COVID-19 and Rheumatology

COVID-19 and Rheumatology

June 01, 2021
2 min read
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FDA issues EUA for sotrovimab, third monoclonal antibody to treat COVID-19

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The FDA has issued an emergency use authorization for the monoclonal antibody sotrovimab to treat mild-to-moderate COVID-19 in patients at risk for progressing to severe disease, according to a press release.

The emergency use authorization — now the third for a monoclonal antibody in the treatment of COVID-19 — is specifically for adults and children aged 12 years and older who weigh at least 40 kg, or approximately 88 pounds. It is not intended for patients who are hospitalized or require oxygen due to COVID-19.

U.S. Food and Drug Administration
The FDA has issued an emergency use authorization for the monoclonal antibody sotrovimab to treat mild-to-moderate COVID-19 in patients at risk for progressing to severe disease, according to a press release. Source: Adobe Stock

“With the authorization of this monoclonal antibody treatment, we are providing another option to help keep high-risk patients with COVID-19 out of the hospital,” Patrizia Cavazzoni, MD, director of the FDA’s Center for Drug Evaluation and Research, said in a press release. “It is important to expand the arsenal of monoclonal antibody therapies that are expected to retain activity against the circulating variants of COVID-19 in the United States.”

According to the release, sotrovimab (VIR-7831, GlaxoSmithKline) is specifically directed against the spike protein of SARS-CoV-2 and is designed to block the virus’ attachment and entry into human cells. The emergency use authorization is based on an interim analysis from a randomized, double-blind, placebo-controlled phase 1/2/3 clinical trial, which included 583 non-hospitalized adults with mild-to-moderate COVID-19 symptoms and a positive SARS-CoV-2 test. Among these patients, 291 received sotrovimab while the remaining 292 were assigned the placebo. Treatment began within 5 days of symptom onset.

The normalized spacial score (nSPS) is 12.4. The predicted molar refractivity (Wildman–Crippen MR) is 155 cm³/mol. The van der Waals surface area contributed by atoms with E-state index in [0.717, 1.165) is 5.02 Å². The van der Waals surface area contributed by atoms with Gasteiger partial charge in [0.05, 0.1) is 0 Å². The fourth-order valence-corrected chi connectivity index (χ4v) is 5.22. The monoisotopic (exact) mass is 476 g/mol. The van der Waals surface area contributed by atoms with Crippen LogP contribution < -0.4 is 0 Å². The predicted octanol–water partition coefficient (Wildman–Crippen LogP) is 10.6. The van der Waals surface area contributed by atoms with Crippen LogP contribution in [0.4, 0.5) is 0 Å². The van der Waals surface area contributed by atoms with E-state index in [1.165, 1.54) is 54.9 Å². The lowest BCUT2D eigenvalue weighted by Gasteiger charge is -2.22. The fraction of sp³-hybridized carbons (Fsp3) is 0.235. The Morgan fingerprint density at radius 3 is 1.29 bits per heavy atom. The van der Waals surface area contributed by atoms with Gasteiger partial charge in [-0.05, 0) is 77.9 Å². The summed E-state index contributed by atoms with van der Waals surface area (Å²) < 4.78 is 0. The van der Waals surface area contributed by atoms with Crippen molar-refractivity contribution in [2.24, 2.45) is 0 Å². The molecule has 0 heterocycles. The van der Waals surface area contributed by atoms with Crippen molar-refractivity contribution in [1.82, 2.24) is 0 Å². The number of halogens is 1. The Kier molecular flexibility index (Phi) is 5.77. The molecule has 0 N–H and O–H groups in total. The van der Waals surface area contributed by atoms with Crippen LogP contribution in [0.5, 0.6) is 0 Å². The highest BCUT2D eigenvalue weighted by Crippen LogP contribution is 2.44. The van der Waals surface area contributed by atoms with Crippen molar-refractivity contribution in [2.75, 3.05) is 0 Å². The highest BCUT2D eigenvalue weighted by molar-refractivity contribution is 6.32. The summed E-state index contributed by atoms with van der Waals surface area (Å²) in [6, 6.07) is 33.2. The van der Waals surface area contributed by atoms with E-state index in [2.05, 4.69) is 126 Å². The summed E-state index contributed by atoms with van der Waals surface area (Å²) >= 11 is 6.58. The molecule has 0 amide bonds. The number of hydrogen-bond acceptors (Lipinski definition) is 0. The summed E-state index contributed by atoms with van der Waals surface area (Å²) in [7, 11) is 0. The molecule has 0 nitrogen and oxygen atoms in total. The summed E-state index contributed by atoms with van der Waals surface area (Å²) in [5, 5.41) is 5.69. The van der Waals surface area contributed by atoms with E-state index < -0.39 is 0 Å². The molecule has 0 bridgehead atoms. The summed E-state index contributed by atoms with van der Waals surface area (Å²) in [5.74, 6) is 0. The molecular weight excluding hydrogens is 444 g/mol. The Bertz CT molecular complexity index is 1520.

The primary endpoint was COVID-19 progression — defined as hospitalization for more than 24 hours for acute management of any illness or any-cause death — through day 29.

According to the FDA, hospitalization or death occurred in 7% of patients in the placebo group, compared with 1% of those who received sotrovimab, representing an 85% reduction.

Sotrovimab has not demonstrated any benefit in patients who are hospitalized due to COVID-19. Monoclonal antibodies may be associated with worse clinical outcomes when administered to hospitalized patients requiring high flow oxygen or mechanical ventilation, the press release said.

In their own press release, GlaxoSmithKline officials hailed the decision, but also noted a need to prevent complications in infected individuals.

“The fast pace of COVID-19 vaccinations in the U.S. is encouraging, yet, despite these aggressive efforts, there is still a need to help prevent infected patients from developing complications,” Hal Barron, MD, chief scientific officer and president of research and development at GlaxoSmithKline, said in the company release. “In just over a year since starting our collaboration and in less than 10 months since beginning clinical trials, we are delighted that, as of today, the benefits of this unique monoclonal antibody will now be available to patients in need.”

The emergency use authorization allows the drug to be administered as a 500 mg, intravenous single dose. The authorization requires that fact sheets be made available to health care providers and patients, parents and caregivers featuring information on the potential side effects, which include anaphylaxis and infusion-related reactions, rash and diarrhea.